The global edible insects market size is set to exceed US$522 million by 2023, as per a report by Global Market Insights, with Thailand, China and Vietnam of note within Asia, though the projected figure also includes using insects for animal feed and not just human sustenance.
Oft-mentioned Exo is at the forefront of bug-based food, and was successful in convincing VCs, including Dentsu Ventures, to invest US$5.6 million from two rounds of financing. But being an Italian by birth, Reverberi does not consider it as "real food that can be put on the table".
"I think this energy bar is a very strange thing from the United States," he said. Europeans, like himself, "do not want to eat this kind of rubbish", but pasta is different. Pasta is a staple food, he categorised. What's fancy about cricket pasta is the cricket flour mixed into it.
Of course, it is hard to expect whole insects to enter the mainstream food industry, but with industrial-scale processing, insects can be incorporated with other ingredients to produce food for the mass market, he pitched.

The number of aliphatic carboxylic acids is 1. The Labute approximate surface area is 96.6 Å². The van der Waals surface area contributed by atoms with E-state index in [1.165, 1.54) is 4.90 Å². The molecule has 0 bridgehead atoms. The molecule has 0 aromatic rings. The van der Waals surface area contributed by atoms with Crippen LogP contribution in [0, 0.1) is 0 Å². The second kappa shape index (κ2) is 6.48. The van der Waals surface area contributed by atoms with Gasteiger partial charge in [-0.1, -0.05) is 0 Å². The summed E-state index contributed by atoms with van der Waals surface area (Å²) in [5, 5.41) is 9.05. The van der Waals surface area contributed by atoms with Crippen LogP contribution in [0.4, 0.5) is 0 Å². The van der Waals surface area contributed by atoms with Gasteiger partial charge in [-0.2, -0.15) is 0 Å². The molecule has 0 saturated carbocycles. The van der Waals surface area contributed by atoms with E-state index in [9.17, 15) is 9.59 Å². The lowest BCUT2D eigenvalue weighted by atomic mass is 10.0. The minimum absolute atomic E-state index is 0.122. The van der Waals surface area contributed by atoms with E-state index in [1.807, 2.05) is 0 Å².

Even if bugs are not visible in the end-products, getting consumers accustomed to the "disgusting" idea of eating insects in general is still a hard sell. In Africa, Asia or South America, eating insects is a natural thing, even a culinary tradition, he pointed out.
That cultural point of view only applies to certain regions, however. In Thailand, where Reverberi spent the past four years working, the upper and middle classes in Bangkok feel that eating insects is linked to "countryside people" such as farmers, and is something the educated will not do, he said.